This week, researchers from CyCraft Technology described a suspected Chinese government threat group, Chimera, that's successfully targeted Taiwan's semiconductor industry. According to researchers, the hackers were after source code, chip designs, software development kits, and similar intellectual property. The group targeted at least seven chip manufacturers in 2018 and 2019. CyCraft doesn't name the victims, but says they were based in the Hsinchu Science Industrial Park. CyCraft calls the campaign "Operation Skeleton Key" after its use of SkeletonKeyInjector, which "implanted a skeleton key into domain controller (DC) servers to continuously conduct lateral movement."
The researchers found that in at least some cases, the hackers appeared to gain initial access to victim networks by compromising virtual private networks, though it wasn't clear if they obtained credentials for that VPN access or if they directly exploited vulnerabilities in the VPN servers. The hackers then typically used a customised version of the penetration testing tool Cobalt Strike, disguising the malware they planted by giving it the same name as a Google Chrome update file. They also used a command-and-control server hosted on Google's or Microsoft's cloud services, making its communications harder to detect as anomalous.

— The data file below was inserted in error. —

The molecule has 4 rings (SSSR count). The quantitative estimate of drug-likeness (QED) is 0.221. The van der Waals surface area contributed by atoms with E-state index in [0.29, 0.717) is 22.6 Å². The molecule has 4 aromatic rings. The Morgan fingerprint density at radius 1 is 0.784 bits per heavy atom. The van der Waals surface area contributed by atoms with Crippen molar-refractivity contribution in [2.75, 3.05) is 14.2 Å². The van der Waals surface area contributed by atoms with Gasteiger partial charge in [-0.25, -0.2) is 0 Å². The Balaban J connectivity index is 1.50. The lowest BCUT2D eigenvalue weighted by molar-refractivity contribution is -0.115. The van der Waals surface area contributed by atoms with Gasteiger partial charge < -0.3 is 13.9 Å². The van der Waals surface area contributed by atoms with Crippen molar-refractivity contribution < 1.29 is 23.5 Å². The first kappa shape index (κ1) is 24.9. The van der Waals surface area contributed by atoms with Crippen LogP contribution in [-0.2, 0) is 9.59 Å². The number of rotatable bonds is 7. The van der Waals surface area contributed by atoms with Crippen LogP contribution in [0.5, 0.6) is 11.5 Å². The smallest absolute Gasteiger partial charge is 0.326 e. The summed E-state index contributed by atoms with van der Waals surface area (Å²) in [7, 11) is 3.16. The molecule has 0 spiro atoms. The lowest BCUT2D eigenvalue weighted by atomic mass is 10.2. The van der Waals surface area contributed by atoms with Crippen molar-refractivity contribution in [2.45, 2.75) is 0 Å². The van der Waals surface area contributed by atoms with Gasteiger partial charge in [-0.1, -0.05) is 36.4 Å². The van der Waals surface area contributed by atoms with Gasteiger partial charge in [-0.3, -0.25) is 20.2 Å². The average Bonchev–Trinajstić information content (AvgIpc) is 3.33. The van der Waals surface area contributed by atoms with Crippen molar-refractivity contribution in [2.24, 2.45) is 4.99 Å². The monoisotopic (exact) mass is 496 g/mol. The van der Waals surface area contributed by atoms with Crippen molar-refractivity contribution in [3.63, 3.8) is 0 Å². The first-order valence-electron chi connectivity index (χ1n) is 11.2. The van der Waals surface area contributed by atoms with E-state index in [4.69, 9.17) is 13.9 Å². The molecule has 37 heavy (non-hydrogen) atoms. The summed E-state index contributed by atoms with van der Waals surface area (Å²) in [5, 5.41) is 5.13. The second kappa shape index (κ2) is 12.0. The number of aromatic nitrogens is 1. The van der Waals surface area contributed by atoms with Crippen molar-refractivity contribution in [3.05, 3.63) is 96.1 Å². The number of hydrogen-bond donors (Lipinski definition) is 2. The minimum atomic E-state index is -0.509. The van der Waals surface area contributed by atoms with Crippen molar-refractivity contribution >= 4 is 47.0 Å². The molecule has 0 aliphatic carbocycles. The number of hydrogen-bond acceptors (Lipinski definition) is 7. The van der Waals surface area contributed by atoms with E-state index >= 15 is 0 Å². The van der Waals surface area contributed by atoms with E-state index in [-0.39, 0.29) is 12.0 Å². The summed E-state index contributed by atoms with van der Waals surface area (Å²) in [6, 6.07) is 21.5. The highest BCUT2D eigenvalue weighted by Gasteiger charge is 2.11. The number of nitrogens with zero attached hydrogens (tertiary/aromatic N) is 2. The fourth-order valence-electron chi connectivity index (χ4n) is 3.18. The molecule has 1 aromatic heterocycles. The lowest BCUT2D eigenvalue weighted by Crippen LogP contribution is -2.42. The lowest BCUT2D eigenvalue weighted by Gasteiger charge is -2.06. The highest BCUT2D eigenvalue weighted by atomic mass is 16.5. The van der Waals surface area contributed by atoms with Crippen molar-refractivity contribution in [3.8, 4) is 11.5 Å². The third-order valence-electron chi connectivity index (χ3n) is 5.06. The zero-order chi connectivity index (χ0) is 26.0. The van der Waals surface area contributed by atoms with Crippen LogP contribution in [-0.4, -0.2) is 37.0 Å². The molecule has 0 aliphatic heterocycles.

From their initial access points, the hackers would attempt to move to other machines on the network by accessing databases of passwords protected with cryptographic hashing and attempting to crack them. Whenever possible, CyCraft's analyst says, the hackers used stolen credentials and legitimate features available to users to move through the network and gain further access, rather than infect machines with malware that might reveal their fingerprints. Stealing chip schematics, he points out, could potentially allow Chinese hackers to more easily dig up vulnerabilities hidden in computing hardware.
"If you have a really deep understanding of these chips at a schematic level, you can run all sorts of simulated attacks on them and find vulnerabilities before they even get released," Duffy says. "By the time the devices hit the market, they're already compromised."